We all knew, with $$\lim_{x\to 0}\frac{\sin x  x}{x(1\cos x)}$$ we can use L'Hôpital's rule or Taylor series to eliminate undefined form. But without all tools, by only using high school knowledge, how can we evaluate this limit? It seems difficult to transform numerator, any idea? Thank you!

2What have you tried? – ARNIE BEBITADRIS Oct 22 '21 at 01:45

I tried to transform the numerator, but it seems impossible, so i changed $$1\cos x$$ to $$2(\sin\frac{x}{2})^2$$ but cant find some common factors. May be i am misdirecting.. – MathChill Oct 22 '21 at 01:57

3Surprised that anyone would downvote such a question. In my opinion, this is actually a very deep question. First of all, the question only has meaning if the domain of the trig functions are real numbers, rather than angles. So, Analytical Geometry definitions must be excluded, and *some* definition of the sine and cosine functions must be given. Further, per the OP's question, these trig functions must not be defined in terms of a Taylor series, and no Taylor series can be involved in any way. ...see next comment – user2661923 Oct 22 '21 at 02:11

2The difficulty here is that *normally* in a *problemsolving* oriented high school Calculus class, you aren't given a formal definition of the sine and cosine functions, but are instead simply told that the domain of these functions is (dimensionless) arc lengths of a unit circle, rather than angles. One approach would be to somehow derive $\frac{d}{dx}\sin(x) = \cos(x)$ and $\frac{d}{dx}\cos(x) = \sin(x)$. Then, you would have to *reinvent the wheel*, walking in the path of the proof of L'Hopital's rule, and applying this *reinvention* to the specific problem. – user2661923 Oct 22 '21 at 02:16

Thank you for your idea, maybe it is the only way so far. It is a very hard problem to high school, i keep digging in to find some clues from another sources... – MathChill Oct 22 '21 at 02:24

1If you can afford to buy it, one approach is that described in Volume 1 of "Calculus : 2nd Edition" [Tom Apostol, 1966, 2 volume work]. Whatever *prooforiented* Calculus (AKA Real Analysis) text that you consult, you will need a formal definition of the sine and cosine functions. – user2661923 Oct 22 '21 at 02:28

There are plenty of similar questions already, where you can find the answer: https://math.stackexchange.com/questions/157903/evaluationoflimlimitsxrightarrow0fractanxxx3, https://math.stackexchange.com/questions/217081/determinelimxto0fracxsinxx3frac16withoutlhospita, https://math.stackexchange.com/questions/387333/arealllimitssolvablewithoutlh%c3%b4pitalruleorseriesexpansion, etc. – Hans Lundmark Oct 22 '21 at 09:26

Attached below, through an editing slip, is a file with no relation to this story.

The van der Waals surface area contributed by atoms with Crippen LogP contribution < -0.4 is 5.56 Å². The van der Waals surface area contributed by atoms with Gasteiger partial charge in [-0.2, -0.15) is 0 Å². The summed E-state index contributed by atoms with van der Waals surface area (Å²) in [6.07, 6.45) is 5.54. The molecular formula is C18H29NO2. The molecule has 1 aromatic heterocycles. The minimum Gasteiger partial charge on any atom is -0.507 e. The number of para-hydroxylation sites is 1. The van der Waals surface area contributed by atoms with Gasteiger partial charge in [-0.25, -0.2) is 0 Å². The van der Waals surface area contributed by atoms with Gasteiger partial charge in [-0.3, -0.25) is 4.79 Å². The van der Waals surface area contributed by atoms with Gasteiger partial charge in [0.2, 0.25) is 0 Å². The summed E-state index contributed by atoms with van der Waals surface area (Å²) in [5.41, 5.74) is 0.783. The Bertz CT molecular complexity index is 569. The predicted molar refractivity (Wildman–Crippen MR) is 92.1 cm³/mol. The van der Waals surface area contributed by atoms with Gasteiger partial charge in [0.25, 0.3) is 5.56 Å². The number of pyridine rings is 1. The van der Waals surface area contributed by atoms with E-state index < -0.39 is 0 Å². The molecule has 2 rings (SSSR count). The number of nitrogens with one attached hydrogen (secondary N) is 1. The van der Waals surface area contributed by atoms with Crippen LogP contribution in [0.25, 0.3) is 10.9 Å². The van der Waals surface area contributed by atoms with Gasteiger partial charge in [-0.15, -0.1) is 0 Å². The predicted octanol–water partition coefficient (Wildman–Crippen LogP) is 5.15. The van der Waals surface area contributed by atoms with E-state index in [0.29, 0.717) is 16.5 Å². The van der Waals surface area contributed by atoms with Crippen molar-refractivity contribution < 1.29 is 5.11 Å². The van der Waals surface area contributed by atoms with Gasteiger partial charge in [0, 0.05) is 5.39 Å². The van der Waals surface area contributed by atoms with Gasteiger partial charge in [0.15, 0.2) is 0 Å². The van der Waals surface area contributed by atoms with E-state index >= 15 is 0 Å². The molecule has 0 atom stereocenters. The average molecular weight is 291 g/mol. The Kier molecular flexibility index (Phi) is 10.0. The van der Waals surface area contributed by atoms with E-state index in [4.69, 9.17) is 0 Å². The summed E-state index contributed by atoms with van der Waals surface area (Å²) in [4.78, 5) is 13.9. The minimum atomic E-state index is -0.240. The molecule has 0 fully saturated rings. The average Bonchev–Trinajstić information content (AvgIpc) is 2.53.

Thank you, it is my fault when dont make a search before posting... – MathChill Oct 22 '21 at 09:40
1 Answers
I want to thank everyone for your help, after some hard work, i found the answer, i post it here for all of you (in case you all need reference later): $$\lim_{x\to 0}\frac{\sin x  x}{x(1\cos x)}=\lim_{x\to 0}\frac{\sin x  x}{2x\sin^2{\frac{x}{2}}}=\lim_{x\to 0}\frac{2(\sin x  x)}{x^3}\frac{\frac{x^2}{4}}{\sin^2{\frac{x}{2}}}=\lim_{x\to 0}\frac{2(\sin x  x)}{x^3}$$because $$\lim_{x\to 0}\frac{\frac{x^2}{4}}{\sin^2{\frac{x}{2}}}=1$$ when x approach to 0. Now, let $$L=\lim_{x\to 0}\frac{2(\sin x  x)}{x^3}(*)$$ use this indentity $$\sin x = 3\sin \frac{x}{3}  4\sin^3\frac{x}{3}$$ $$=>L=\lim_{x\to 0}\frac{2(3\sin \frac{x}{3}  4\sin^3\frac{x}{3}  x)}{x^3}=\lim_{x\to 0}\left(\frac{6}{27}\left(\frac{\sin\frac{x}{3}\frac{x}{3}}{(\frac{x}{3})^3}\right)\frac{8}{27}\right)$$ Now we can replace $$\lim_{x\to 0}\frac{\sin\frac{x}{3}\frac{x}{3}}{(\frac{x}{3})^3}=\frac{L}{2}$$by comparing to (*), finally we have $$L=\frac{6}{27}\frac{L}{2}\frac{8}{27}$$ solve this easy equation we conclude $$\lim_{x\to 0}\frac{\sin x  x}{x(1\cos x)}=L=\frac{1}{3}$$ And we have solved this limit without using L'Hopital's rule or Taylor series.
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Yes, indeed. At the beginning i have misdirected, so i tried another approaches and got the answer... – MathChill Oct 22 '21 at 07:41

3There's a gap in this argument: how do you know that the limit $L$ exists? – Hans Lundmark Oct 22 '21 at 09:24